Although popular culture often uses jealousy and envy as synonyms, modern philosophers and psychologists have argued for conceptual distinctions between jealousy and envy. For example, philosopher John Rawls distinguishes between jealousy and envy on the ground that jealousy involves the wish to keep what one has, and envy the wish to get what one does not have. Thus, a child is jealous of her parents' attention to a sibling, but envious of her friend's new bicycle. Psychologists Laura Guerrero and Peter Andersen have proposed the same distinction. They claim the jealous person "perceives that he or she possesses a valued relationship, but is in danger of losing it or at least of having it altered in an undesirable manner," whereas the envious person "does not possess a valued commodity, but wishes to possess it." Gerrod Parrott draws attention to the distinct thoughts and feelings that occur in jealousy and envy.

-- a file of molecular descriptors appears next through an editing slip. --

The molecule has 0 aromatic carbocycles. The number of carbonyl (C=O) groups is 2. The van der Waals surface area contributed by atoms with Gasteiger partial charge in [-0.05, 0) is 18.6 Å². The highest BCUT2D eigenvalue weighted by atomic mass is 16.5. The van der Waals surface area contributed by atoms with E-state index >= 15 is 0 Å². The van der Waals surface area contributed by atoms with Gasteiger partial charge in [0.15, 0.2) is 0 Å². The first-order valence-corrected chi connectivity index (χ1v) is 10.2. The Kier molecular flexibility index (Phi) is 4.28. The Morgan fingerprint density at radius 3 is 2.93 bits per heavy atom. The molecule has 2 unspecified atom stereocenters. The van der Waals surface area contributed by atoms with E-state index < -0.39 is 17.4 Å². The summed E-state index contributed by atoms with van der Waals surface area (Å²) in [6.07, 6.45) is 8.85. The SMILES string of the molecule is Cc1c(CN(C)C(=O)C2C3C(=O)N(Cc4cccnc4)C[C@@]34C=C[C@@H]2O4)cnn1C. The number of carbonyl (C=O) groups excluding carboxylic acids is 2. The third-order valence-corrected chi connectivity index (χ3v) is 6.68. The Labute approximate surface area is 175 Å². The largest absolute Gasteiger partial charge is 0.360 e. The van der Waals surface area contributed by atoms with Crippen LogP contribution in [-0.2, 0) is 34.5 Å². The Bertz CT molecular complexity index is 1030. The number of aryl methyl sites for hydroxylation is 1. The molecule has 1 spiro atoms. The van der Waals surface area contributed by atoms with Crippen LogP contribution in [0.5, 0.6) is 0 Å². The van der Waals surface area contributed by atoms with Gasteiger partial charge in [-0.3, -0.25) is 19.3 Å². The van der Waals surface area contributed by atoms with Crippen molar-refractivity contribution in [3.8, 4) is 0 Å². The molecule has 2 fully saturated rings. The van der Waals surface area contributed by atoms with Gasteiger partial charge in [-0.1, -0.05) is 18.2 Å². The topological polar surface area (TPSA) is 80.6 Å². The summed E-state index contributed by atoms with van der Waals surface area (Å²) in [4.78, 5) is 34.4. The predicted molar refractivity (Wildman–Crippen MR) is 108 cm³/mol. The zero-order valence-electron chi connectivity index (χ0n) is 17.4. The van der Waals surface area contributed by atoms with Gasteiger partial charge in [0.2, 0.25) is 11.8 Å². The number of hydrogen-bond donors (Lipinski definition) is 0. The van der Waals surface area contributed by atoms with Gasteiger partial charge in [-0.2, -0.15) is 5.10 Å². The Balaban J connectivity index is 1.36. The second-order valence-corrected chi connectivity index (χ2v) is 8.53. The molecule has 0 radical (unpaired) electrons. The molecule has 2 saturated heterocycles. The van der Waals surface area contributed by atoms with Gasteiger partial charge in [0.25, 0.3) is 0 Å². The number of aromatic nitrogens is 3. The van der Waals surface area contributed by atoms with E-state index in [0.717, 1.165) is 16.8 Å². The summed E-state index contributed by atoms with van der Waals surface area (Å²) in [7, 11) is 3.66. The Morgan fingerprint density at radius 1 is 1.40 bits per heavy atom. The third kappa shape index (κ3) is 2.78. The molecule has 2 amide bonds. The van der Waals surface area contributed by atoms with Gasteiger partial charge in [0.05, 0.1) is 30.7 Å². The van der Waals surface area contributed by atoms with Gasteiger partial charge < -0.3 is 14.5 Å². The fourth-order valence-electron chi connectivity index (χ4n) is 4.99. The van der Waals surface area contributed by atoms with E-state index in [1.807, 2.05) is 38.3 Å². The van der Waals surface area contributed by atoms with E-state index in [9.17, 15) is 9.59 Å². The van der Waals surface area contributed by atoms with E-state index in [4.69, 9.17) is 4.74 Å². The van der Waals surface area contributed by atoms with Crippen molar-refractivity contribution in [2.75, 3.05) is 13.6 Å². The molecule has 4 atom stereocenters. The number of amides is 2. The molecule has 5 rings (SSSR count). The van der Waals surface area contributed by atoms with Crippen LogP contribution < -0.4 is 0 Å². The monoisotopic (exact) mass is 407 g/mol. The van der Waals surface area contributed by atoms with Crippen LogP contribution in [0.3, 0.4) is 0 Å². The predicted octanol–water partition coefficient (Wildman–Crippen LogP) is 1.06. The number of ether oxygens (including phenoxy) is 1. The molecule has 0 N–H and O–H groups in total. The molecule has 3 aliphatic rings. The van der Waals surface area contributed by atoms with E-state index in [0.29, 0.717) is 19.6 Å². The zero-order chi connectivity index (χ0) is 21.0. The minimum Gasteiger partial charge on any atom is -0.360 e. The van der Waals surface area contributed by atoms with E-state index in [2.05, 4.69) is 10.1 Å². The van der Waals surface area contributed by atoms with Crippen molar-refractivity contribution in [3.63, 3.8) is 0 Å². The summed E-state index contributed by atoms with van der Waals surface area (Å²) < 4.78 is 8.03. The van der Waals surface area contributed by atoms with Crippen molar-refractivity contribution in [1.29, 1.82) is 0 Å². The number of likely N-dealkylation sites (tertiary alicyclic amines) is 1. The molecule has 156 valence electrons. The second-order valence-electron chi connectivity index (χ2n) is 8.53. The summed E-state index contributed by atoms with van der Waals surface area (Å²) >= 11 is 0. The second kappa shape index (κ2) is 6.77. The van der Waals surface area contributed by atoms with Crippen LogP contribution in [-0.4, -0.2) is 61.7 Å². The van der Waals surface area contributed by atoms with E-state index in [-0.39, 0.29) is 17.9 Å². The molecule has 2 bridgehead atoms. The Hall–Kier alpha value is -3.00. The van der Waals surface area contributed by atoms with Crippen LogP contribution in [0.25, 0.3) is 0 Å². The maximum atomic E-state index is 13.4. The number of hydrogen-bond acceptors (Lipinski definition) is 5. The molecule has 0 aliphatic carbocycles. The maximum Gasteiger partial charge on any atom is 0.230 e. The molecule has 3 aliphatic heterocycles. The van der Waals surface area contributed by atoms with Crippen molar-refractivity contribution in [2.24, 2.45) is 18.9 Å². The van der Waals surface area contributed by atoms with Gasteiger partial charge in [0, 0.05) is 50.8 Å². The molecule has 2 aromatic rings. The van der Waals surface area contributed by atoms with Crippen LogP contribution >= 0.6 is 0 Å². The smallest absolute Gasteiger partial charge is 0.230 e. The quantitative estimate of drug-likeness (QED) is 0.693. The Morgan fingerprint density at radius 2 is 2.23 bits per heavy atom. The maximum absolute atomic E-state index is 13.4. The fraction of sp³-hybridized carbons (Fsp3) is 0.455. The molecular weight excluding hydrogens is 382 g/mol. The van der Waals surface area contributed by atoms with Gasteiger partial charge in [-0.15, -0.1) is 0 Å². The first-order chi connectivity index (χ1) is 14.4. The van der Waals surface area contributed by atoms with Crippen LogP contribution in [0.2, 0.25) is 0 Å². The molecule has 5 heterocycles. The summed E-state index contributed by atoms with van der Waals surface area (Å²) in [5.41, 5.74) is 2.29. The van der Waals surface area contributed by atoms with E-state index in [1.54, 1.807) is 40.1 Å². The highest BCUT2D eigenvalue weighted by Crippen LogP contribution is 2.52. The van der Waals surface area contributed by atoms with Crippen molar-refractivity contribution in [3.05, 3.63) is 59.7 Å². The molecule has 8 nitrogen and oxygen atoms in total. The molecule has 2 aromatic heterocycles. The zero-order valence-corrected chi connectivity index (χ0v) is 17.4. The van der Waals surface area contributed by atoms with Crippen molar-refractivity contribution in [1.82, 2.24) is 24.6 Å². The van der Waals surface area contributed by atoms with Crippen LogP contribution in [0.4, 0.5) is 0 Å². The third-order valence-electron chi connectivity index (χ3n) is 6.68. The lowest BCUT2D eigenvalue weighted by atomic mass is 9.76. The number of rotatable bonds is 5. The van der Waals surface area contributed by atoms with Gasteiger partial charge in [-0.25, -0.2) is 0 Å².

The common experience of jealousy for many people may involve:
The experience of envy involves:
Parrot acknowledges that people can experience envy and jealousy at the same time. Feelings of envy about a rival can even intensify the experience of jealousy. Still, the differences between envy and jealousy in terms of thoughts and feelings justify their distinction in philosophy and science.